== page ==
- How have you dealt with someone who has different beliefs from yours?
- Who has served as an empathetic resource for you? Describe the interaction and situation.
- How will you meet the emotional and interpersonal demands of medical school?
- Common sense:
- Do you reject simple solutions in favor of more complex ones? (Could you reject a treatment plan that is unrealistic in terms of the patient's lifestyle?)
- Do you have unrealistic expectations of yourself and others?
- Do you choose practical solutions that make sense rather than valuing superficial appearances? (Could you choose to wear boots to an interview on a rainy, muddy day?)
- Do you have much common sense? Or not? Examples?
- Do you value common sense?
- How do you go about solving problems?
- How do you set priorities? How do you choose the right thing to do first in a crisis?
- Are you demonstrating a lack of maturity by applying to medical school before you are ready and before you have taken sufficient coursework to be well prepared?
- Does your personal statement show a lack of responsibility for your actions, by laying the blame for deficiencies on others?
- Have you made a sustained committment to your extracurricular activities?
- Do your high school experiences make up a more important part of your life and your personal statement than your more recent experiences?
- How open are you to criticism? Can you learn from it? Does it make you defensive?
- Are you in control of your moods and your anger?
- Have you learned to focus your efforts and achieve your goals even if there are personal distractions complicating your life?
- Examine it!
- Are you clear about your ability to sustain a committment to medicine? Can you put it into words, with examples from your experience?
- Do you have a real passion for lifelong learning, especially about science?
- Are you truly dedicated to service to others, no matter how hard or costly?
- Are you dedicated to excellence in your profession?
- Is there any other career path that appeals to you, even as a back-up plan?
- Do you have a family? How are they involved in your decision? Will you have their emotional support?
- Are you relying on motivation based on a decision made as a child? Have you reexamined such a decision as an adult?
- Inner strength:
- Can you deal with happy, healthy patients? What about depressed, overstressed patients?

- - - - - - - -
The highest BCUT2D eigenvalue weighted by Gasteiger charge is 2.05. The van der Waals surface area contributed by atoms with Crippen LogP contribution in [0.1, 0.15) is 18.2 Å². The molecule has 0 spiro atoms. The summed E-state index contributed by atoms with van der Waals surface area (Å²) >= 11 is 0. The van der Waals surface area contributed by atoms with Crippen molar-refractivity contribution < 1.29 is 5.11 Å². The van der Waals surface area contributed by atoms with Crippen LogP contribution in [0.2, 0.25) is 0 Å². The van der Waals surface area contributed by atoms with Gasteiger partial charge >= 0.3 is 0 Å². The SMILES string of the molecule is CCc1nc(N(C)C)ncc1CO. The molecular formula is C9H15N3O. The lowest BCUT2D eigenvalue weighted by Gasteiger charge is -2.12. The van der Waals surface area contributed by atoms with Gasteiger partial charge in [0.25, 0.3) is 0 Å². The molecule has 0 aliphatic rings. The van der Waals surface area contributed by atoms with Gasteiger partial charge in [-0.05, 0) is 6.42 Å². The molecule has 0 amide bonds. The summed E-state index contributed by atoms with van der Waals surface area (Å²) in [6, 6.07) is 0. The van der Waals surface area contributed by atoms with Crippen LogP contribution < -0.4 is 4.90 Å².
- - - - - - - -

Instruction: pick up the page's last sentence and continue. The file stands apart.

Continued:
- What about patients who are noncompliant--can't or won't do what you tell them to do?
- What about terminally ill patients? What about an athlete who faces the loss of a leg?
- How could you help a person who is out of control, exhibiting self-destructive behavior find a way to face their problems and deal with them effectively?
- Do you know how to find the appropriate resources to help your patients?
- How do you respond to challenges--to your knowledge, to your authority, to your self-esteem?
- Do you require perfection of yourself and others? How do you react to a lack of perfection in yourself and others?
- Are you calm under presssure? Or not? How do react in a crisis situation, and how do you react after one is over?
- Do you withdraw into yourself or turn to others in a crisis? Who do you turn to, if you do? Why?
- Personal effectiveness:
- How do you relate to others?
- Do you have a sense of humor? Do others appreciate it?
- Do you inspire confidence and trust in others?
- Can you function as an effective leader?
- What is your motivation for leadership? To obtain power? To achieve goals? To reach a concensus?
- Do others find you a comfort in group settings? Are you supportive, reassuring? Do you smile?
- Dedication to service:
- The demands, tasks, and rewards of being a physician require a committment to service.
- Have you made such a committment to service others? How? Why?
- What activities demonstrate that you can be a servant to others?
- How do you see the impact of your committment on others?